The chairman of the House Oversight and Government Reform panel said on Wednesday that Congress will soon investigate executive compensation at companies that received significant amount of taxpayer funds.
The U.S. Treasury’s pay czar, Kenneth Feinberg is in charge of deciding compensation packages for the highest-paid employees at all the firms that received bailout money. For seven firms, the situation is critical as these firms received substantial support from the Troubled Asset Relief Program (TARP).
The seven firms whose compensation plans will be scrutinized are American International Group (AIG), Citigroup (C), Bank of America (BAC), Chrysler Financial, Chrysler Group LLC, General Motors and GMAC Inc (GJM).
The U.S. Treasury Department is pressing bailed out insurer AIG to reduce $198 million in scheduled retention payments after the government missed the opportunity to defend against controversial bonuses to AIG employees last year. However, AIG is currently trying to repay its $85 billion loan to the government by selling off some of its assets.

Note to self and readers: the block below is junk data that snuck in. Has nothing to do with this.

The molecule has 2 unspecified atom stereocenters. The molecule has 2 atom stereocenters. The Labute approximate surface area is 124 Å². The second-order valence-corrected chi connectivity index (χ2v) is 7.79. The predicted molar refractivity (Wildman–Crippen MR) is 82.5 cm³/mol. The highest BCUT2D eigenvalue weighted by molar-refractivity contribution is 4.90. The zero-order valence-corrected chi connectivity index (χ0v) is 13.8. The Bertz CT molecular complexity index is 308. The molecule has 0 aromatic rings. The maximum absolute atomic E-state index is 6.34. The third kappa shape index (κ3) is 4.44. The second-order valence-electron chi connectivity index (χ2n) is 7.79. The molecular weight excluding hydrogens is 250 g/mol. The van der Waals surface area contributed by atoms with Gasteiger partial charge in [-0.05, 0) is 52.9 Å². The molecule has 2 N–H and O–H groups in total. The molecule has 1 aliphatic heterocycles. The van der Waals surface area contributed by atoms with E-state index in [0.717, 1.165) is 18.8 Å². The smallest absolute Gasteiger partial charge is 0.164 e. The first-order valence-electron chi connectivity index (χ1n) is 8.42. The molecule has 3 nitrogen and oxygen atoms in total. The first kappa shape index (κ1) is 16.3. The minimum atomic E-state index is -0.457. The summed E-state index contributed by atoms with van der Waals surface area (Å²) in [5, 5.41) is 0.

In the course of the review of the aptness of the richest pay packages, the pay czar is planning to cut the annual cash salaries for many of the top executives whose firms accepted bailout funds.
As an alternative to paying large cash salaries, the pay czar is planning to shift a large portion of an employee’s annual salary to stock that cannot be accessed for several years. The percentage of salary to be diverted to stock is not yet clear, but it could be above 50% in some cases.
The pay czar has already used his concept with Robert Benmosche, the new chief executive of American International Group. Benmosche’s salary was broken into two parts. Benmosche will annually receive $3 million cash salary and $4 million in AIG stock that cannot be accessed for five years.
Some large financial firms that have already repaid government funds are JPMorgan Chase & Company (JPM), Morgan Stanley (MS), Bank of New York Mellon Corporation (BK), Goldman Sachs (GS), U.S. Bancorp (USB), American Express Company (AXP), BB&T Corporation (BBT) and State Street Corporation (STT). However, for many other firms the repayment of TARP money is unlikely for a long time as they face very difficult situations.
We think that the full repayment of government money will enable bailed-out firms to protect their executive compensation packages. Restrictions on pay rules as a result of using government money are a major competitive disadvantage for these firms in retaining talented employees.
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